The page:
I've been noticing plenty of news articles about people leaving California, which where I live with my family. Some of the new locations I hear about include Nevada, Washington and Texas- all with no state income tax.
Just this month I've spoken to several people working in stores, banks and attending kid's soccer games about leaving California. Yes, there are plenty of valid reasons to be annoyed with the state of California.
Of the people I've spoken to, there seem to be several similar themes related to finances:
(i) "I can rent or buy a house much cheaper elsewhere."
(ii) "I'm tired of paying California's state income tax"
(iii) "Gas prices are too high," etc.
All of these are valid reasons to be annoyed with living in the Golden State- California. Yes, housing costs are inflated, especially on the coastal areas of the larger cities. No one likes paying higher taxes and gasoline prices when you hear about other states where the taxes and prices are lower. However, there are other circumstances that you should consider before packing up your life and moving to another state.
Friends, Family and Familiarity:
If you are going to make the move to another state, make sure you understand how you are going to build new relationships and/or maintain your existing relationships with friends and family living hundreds of miles away. I recently spoke to a friend who relocated from the coast of southern California to the foothills of Northern California.
As the primary bread winner, her move was prompted by a new, higher paying job offer, and the new area came with better housing prices than the coast, which allowed her to purchase a much larger house. However, this friend and her family had not yet found her tribe- her group of people that she and her family felt comfortable being around after nearly three years. She said she simply didn't fit in with the people there. As a result, the new job and larger house have lost their luster- so my friend and her family will be moving back to the southern California coast once a new job is solidified.
It could be related to age, or not, but I get the sense that making new connections with people after your kids are on their own is just more difficult than when they are in little league, travel soccer during the K-12 school years - as each of these activities create plenty of opportunities to socialize and discuss topics with other parents who often dealing with similar child rearing challenges.
Weather & Health:
I have another friend who was so annoyed with paying California taxes he crafted a way to live six months in Nevada, then six months in his California home each year- thereby maintaining Nevada residency and avoiding the California state income tax.
His first years were rough, as mandated residency requirements, and weather and air differences in the two states made the pre-retirement transition very difficult for his family. In turns out that his wife simply hated the Nevada location and specifically the weather- She dreaded returning to Nevada each year.
Yes, there were tax savings, but at what cost. The inconvenience of the forced moves proved to be too much work and adjustment. The Nevada house was sold, and my friend went back to being a full time California resident.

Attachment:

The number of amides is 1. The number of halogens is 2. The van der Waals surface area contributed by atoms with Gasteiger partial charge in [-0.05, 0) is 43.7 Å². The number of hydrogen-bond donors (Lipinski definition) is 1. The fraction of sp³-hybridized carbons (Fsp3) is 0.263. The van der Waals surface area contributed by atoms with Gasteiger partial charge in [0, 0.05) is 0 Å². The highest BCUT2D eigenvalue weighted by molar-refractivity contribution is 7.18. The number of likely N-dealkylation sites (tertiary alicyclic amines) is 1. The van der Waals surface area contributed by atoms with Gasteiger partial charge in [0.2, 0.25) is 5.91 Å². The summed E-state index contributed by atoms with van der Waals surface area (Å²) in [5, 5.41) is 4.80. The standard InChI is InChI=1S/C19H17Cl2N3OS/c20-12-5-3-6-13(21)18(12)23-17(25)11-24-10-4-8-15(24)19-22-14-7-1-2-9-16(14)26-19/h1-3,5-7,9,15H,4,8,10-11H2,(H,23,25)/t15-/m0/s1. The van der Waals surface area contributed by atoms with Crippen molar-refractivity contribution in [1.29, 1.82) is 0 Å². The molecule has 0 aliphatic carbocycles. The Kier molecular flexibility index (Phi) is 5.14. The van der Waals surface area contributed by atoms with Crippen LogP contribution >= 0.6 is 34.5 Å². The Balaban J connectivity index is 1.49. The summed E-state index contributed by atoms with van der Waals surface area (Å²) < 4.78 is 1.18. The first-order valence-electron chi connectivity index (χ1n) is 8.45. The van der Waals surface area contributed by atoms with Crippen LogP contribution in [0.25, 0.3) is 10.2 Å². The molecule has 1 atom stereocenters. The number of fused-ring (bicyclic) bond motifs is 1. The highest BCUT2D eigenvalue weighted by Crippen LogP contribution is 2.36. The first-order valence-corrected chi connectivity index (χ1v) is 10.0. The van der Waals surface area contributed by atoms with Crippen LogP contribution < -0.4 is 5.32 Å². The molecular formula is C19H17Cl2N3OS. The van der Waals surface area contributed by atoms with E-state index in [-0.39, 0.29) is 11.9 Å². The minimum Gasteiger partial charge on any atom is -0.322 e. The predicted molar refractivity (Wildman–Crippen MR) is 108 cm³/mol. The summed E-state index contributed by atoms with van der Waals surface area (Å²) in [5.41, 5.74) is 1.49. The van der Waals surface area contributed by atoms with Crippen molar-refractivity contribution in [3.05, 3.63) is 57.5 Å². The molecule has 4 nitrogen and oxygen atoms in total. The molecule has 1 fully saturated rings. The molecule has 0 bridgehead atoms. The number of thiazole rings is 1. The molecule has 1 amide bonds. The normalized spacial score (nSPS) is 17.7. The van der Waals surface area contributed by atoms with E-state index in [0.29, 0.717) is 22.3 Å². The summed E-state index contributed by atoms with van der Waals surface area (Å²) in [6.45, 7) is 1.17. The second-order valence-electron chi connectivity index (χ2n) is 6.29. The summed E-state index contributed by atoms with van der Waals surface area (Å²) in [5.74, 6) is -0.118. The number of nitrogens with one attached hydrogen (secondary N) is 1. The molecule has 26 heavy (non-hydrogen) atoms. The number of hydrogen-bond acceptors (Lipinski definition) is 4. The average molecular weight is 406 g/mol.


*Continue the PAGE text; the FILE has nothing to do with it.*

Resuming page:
There is one solution that can solve your concern with gas prices, but it may cost you depending on how you proceed. If you are tired of putting expensive 91 octane in your fuel tank, there is way to completely eliminate the high cost of gasoline- buy used 100% electric vehicles for your family.
Used EV's are very inexpensive to purchase, insure, maintain and charge. In my state EV's include a carpool/HOV sticker, so you will save time on your daily commute. One challenge with buying a used but cheaper EV is that your mile range will be limited. For trips that exceed your car's mileage you'll need to get comfortable with the charging networks along your trip route.
Alternatively, for longer mile weekend trips I recommend simply renting a gasoline car. In my area you can rent a small SUV from a national car rental chain for around $40 dollars a day. This way you keep your EV for daily commuting, and then use someone else's gasoline car for longer trips. The point here- someone else will pay to maintain the gasoline engine car.
Before you move:
If you are going to take the plunge on the California exit, much sure to consider the following:
-If you sell your house in California, it may be difficult to return if the house in your new location does not appreciate at the same rate as California. Put another way, your exit from California could be a one-way move only.
-Renting your California residence for a few years could be great way to test the waters before committing to a new state.
-Make sure you understand the population and culture of the new state. How are previous California residents received? Is there a similar community, religious and/or business structure to your California location.
-What is the state of your in-laws/parent's health and well-being?
-Lastly, if money was no object, where would live? If California exit is purely financial, have you done everything in your power to make your current California dream a reality?
The picture above reminds me why I work hard to stay in California. Yes, it's just a sunset picture that I took earlier this year one a clear evening, but it reminds why I spend the time I do thinking about wealth creation, wealth preservation and retirement planning - I hope you enjoy the photo as well.
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